Taste the Rainbow with Revolog Kolor

Revolog’s Kolor film adds rainbow hues to your pictures, giving them an extra dimension of beauty.

I love how the color shading turns an otherwise hum-drum picture into a thing of beauty. Kolor comes in 36 exposure rolls (love!!). Each frame’s coloring will be slightly different with hues in all shades of the rainbow. These shots, taken at a minor league baseball game, just happened to be shaded green, which really accentuated the color of the seats and field.

Unfortunately, Rite Aid didn’t do a very good job with this film. There were tiny little dots all over the negatives. At first, I thought my scanner was just incredibly dusty, but I think it’s little droplets of residue.

According to their website, the color shading will be more intense in areas of under exposure, making this the perfect film for toy cameras or any other fixed-aperture camera in which under exposure can be easily achieved.

This roll was taken in my Olympus XA4, so I had full control of aperture and shutter speed. Next time, it’s going into my Vivtar UWS or La Sardina.

Once again, I’m thrilled with Revolog’s handmade films. They may be expensive, but they’re worth it. Turning drab memories into a technicolor dream, Kolor can make your film look like it was taken in a leaky camera or cross-processed, all on the same roll. What other tool in your analogue arsenal can claim that statement?


Running In the Mud and Taking Photos

In April, Team Will Run For Beer conquered the second annual Mud Run in Milton, Delaware and I was there, not only as part of the team but also as the official team photographer. I took my cheap underwater camera with me to document as much of the shenanigans as possible. It was no easy feat running with my silly little camera, but none of my friends were surprised that I decided to bring one of my “crazy cameras”. Here are a few pre-race shots.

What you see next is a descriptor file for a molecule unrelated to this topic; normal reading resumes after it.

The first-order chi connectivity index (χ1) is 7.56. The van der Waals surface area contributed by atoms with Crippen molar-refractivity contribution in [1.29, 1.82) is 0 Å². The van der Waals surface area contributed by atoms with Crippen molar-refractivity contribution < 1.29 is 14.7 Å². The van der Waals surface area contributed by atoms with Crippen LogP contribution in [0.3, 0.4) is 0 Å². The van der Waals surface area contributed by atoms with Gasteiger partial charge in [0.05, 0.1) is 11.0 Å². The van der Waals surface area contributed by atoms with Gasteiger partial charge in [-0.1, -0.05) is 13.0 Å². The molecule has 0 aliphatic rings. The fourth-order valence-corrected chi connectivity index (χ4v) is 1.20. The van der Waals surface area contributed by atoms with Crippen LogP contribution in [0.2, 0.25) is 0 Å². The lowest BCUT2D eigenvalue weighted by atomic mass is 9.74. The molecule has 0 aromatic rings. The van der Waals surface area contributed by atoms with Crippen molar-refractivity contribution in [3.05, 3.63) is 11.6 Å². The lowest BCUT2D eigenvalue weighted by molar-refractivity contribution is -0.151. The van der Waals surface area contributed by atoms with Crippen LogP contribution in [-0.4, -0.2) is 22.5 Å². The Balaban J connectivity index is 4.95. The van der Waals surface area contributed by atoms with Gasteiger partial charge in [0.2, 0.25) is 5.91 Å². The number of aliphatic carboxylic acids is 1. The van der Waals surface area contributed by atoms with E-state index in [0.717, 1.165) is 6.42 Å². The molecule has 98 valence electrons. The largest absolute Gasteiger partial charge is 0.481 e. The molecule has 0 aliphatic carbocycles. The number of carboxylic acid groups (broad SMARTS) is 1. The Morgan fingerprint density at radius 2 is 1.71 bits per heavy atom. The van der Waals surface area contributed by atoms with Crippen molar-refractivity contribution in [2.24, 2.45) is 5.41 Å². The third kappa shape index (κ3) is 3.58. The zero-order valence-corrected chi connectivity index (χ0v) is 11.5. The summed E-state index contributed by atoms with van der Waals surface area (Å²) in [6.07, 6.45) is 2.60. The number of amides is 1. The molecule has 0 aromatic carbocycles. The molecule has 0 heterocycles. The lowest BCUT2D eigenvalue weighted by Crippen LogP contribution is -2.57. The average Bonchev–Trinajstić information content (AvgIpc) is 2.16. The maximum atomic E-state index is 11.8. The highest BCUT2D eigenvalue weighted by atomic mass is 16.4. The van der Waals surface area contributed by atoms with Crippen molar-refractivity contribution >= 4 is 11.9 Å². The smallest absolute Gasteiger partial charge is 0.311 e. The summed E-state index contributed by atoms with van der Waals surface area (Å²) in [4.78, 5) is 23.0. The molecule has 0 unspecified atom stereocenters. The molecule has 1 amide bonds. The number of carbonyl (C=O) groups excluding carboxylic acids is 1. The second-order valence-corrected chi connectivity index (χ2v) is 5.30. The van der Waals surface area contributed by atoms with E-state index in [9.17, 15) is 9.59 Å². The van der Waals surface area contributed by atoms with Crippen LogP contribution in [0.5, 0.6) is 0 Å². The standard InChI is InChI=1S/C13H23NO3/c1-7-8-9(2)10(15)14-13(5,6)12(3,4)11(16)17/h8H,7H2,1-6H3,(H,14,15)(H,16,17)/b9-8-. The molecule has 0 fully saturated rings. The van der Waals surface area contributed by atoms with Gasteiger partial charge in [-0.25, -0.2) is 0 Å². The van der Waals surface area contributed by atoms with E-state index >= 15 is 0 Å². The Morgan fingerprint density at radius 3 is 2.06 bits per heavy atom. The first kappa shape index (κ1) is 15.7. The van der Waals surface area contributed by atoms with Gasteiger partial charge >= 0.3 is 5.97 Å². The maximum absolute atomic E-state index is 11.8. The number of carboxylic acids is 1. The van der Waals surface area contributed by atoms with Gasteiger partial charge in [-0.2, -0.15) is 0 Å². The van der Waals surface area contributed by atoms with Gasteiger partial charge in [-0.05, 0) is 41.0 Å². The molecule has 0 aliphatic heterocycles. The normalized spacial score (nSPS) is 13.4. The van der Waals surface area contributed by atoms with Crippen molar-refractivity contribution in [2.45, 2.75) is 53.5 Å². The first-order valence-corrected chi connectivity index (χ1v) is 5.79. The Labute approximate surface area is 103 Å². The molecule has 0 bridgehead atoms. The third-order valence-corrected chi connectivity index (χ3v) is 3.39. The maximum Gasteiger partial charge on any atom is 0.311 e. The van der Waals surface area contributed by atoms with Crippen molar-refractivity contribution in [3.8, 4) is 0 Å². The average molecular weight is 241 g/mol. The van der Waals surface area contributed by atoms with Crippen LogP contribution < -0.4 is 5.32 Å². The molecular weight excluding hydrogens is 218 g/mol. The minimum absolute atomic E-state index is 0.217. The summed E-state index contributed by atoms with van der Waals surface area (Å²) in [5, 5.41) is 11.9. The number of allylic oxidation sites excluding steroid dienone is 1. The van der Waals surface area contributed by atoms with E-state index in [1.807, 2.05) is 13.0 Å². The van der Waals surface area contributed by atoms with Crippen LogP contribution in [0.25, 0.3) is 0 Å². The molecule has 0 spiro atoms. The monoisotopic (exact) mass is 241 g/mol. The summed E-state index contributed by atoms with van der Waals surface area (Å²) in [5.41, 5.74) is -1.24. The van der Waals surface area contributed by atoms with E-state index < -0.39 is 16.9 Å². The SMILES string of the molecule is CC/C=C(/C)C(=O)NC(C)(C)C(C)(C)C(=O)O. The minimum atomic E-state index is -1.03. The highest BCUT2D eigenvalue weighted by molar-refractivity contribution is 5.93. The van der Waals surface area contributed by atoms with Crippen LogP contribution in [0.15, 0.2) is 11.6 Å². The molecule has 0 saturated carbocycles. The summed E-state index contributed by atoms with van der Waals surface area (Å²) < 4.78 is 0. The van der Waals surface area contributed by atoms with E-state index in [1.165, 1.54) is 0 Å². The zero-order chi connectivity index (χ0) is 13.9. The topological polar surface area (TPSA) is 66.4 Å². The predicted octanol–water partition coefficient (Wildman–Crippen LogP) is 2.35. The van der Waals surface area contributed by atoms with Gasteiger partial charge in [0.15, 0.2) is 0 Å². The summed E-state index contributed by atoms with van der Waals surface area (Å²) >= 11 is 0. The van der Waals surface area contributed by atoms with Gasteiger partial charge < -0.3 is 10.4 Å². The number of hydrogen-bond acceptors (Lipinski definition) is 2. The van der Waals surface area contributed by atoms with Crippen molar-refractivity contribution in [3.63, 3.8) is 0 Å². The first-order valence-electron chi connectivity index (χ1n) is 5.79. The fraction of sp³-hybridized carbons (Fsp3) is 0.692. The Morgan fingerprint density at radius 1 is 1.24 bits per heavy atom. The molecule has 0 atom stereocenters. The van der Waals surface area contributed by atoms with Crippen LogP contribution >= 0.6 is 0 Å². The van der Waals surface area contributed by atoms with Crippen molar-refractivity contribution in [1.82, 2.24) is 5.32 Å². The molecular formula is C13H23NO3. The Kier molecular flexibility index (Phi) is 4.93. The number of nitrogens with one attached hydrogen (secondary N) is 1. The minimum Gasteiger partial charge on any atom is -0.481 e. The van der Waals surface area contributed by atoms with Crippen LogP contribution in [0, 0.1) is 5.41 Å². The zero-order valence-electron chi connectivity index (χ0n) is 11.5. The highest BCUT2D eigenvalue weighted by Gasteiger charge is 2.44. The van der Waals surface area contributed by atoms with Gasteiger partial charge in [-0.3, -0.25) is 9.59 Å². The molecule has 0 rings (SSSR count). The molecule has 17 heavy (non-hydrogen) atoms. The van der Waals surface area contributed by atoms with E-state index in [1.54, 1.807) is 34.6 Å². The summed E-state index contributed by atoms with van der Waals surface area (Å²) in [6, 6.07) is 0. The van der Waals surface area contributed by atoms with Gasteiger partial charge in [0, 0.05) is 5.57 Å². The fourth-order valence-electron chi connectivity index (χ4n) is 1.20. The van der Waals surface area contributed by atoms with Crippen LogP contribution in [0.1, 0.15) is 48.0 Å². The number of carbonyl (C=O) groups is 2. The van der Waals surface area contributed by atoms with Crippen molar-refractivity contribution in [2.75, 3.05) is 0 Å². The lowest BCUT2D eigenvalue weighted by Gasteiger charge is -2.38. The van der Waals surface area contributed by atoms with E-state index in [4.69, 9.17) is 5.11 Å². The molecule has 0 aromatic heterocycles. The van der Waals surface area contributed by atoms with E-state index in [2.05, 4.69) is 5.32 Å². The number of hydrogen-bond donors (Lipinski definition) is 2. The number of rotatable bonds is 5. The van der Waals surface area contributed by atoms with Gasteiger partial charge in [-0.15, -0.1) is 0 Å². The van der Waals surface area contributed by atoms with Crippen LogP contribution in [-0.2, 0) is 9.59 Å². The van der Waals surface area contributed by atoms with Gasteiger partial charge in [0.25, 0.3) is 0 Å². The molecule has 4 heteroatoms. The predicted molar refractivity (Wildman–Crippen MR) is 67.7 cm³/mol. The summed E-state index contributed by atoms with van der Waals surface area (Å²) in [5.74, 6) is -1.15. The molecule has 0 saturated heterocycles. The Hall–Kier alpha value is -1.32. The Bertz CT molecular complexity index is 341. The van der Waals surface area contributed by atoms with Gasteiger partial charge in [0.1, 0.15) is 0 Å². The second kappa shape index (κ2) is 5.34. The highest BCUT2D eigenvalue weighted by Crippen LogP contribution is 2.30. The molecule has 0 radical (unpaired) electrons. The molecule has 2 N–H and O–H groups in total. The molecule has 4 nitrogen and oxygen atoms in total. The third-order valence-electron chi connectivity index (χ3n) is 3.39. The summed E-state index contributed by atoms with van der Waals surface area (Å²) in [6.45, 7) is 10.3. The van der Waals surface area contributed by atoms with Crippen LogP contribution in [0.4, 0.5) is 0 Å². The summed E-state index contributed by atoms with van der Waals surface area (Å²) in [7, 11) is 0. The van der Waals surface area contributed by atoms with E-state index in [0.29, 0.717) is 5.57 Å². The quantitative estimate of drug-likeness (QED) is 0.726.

This ultra light kept buzzing the pre-race crowd

Leah ran the kids Mud Run. Her sister Ella probably thought she was a little crazy.

Another team of kid runners

 I was really talking up the Mud Run this year at work, telling everyone how much fun we had last year. There are lots runners in Delaware, so I didn’t have any problem recruiting people. Here are some shots of the suckers who decided to run this year.

Ashley, on the right in the green shirt, ran with our team. She does Zumba but doesn’t run (poor girl). Kathy is on the left.

Gene runs and does sprint triathlons, so he was “in it to win it”. I told him we were “in it to finish it…for the beer”

Pam and Lisa ran as “The Skidmarks”.Pam (on the left) even got her two nephews to run the race, too.

As you can imagine, a mud run can make you pretty messy. Here’s a shot of our shoes before the run.

Before we started the race, we decided a show of team solidarity was in order. We stacked hands and on the count of three, yelled “Beer”!

After that, it was off to the first obstacle, a large, muddy hill.

The woods hid some messy obstacles. We dodged low-hanging tree branches and waded through sometimes thigh-deep water. There were also some mucky spots where a few shoes were lost. We slogged our way through with smiles on our faces and thoughts of the post-race celebration in our minds.

Once out of the woods we had to climb over and through lots of things, including hay bales, tires, large drainage ditch tubes and a maze. There were a few spots where we had to wait in line, so I was able to get some more crazy shots. This one is of me and my husband. We’re not terribly messy, so it must be pretty early on in the race.

After this series of ditches, I had to put the camera down until the finish line. It was just too damn hard doing an army crawl through muddy pudding with a camera strapped to my hand. Fast-forward to the finish line!

Even Ashley finished the race. I wasn’t sure my little Zumba friend was going to do it, but she’s a trooper. Jake met her with a can of beer. He was the brewski ambassador, handing out a brew to friends who looked like they were in need, like our friend Russ, in this shot.

We had a blast at the mud run and while it was fun getting stupid shots this year, I don’t think I’ll be running with the camera next year. Go Beer!


Expanding Horizons with Filtermania 2

With over 300 filters and endless ways to combine them, Filtermania 2 is a great way to expand your creative boundaries.

Agave plant macro photo edited in Filtermania 2

Dropico Media’s latest update of its Filtermania app includes 20 categories of filters, from Classic, Frames, Nature, Destruction and Famous Places, just to name a few. One of the best things about this update is the ability to change the opacity and luminosity of each filter. Other highlights include

– Over 300 Photo Filters + New Filters Added
– Layer Filter-on-Filter for Unique Creations
– Rotate, Move, and Scale Photos
– History Feature: Move Back and Forth Through Your Work
– Share to Twitter, Facebook, Tumblr, Instagram and Flickr, or Save to Your
Camera Roll

 When I first started messing around with Filtermania 2, I only used one filter at a time to create vintage looking photos. Here are a couple that I took with Hipstamatic then edited in Filtermania 2.